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For instance, let's say I wish to type the command pwd.

It gives me a really long path to the current directory I am in.

What I would really like to do is make it so that I can go into a completely different directory and still refer to the previous directory I was in, without having to memorize the previous path.

Is there any way to do this?

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1 Answer

You involve several different questions in one. :P
We'll cover variable assignment first.
To put the result of a command into a variable you can either use backticks `` or $() syntax. For example:

MYPWD=`pwd`
MYPWD=$(pwd)

For further information check the section Command Substitution in the bash(1) manual page. Easily available at: http://linux.die.net/man/1/bash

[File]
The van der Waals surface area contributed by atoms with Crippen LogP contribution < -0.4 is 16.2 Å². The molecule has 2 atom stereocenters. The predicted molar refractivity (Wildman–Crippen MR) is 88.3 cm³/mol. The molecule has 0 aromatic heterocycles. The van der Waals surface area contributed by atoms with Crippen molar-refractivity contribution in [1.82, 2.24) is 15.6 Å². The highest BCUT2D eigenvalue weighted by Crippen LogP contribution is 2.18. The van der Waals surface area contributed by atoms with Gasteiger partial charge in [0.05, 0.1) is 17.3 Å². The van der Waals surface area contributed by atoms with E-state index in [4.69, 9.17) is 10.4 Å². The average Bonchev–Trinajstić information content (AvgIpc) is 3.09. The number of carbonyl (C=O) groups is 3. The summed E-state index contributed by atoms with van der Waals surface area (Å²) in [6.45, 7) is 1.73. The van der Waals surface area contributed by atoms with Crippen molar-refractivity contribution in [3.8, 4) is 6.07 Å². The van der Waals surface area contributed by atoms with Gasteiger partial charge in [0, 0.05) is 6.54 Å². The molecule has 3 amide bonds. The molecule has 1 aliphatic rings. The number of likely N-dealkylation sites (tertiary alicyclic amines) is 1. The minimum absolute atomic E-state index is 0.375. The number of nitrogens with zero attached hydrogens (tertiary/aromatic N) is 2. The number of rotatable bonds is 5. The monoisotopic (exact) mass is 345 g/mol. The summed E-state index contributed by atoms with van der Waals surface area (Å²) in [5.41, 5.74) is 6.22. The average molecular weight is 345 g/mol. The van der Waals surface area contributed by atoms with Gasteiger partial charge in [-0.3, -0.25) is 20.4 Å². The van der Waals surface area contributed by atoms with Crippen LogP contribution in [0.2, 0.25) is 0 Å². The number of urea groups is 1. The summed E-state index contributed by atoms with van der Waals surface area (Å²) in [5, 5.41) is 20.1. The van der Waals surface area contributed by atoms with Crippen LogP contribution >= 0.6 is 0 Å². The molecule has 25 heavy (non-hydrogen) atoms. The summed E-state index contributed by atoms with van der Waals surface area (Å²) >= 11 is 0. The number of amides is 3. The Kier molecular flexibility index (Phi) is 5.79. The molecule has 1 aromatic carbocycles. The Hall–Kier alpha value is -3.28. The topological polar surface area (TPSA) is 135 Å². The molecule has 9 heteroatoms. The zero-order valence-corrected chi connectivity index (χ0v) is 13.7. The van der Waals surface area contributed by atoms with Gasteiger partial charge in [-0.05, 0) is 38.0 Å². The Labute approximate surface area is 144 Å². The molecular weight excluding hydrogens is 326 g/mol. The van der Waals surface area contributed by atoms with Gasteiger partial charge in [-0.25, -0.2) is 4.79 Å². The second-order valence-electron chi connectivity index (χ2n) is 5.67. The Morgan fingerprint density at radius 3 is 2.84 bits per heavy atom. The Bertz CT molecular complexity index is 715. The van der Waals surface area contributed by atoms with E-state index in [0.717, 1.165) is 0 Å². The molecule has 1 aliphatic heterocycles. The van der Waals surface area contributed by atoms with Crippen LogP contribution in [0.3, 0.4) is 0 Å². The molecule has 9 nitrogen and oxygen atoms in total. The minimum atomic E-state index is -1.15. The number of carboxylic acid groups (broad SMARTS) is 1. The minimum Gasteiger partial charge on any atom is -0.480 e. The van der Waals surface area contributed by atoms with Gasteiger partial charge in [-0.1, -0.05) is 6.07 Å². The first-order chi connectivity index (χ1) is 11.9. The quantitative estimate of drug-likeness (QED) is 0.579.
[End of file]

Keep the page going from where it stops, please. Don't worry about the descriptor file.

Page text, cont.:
But if for your question is about changing to the previous directory bash has a built in syntax for this. Simply do a cd - and bash will take you to where you were.

# cd /usr/local/bin
# cd /var/log/apache2
# cd -
# pwd
/usr/local/bin

For more advanced directory/cd handling, check the manual page for pushd and popd that allows you to build a stack of directories that you can use.

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Maybe also mention that ${OLDPWD} is a variable that already contains the previous directory. –  nicerobot Jan 7 '12 at 6:08
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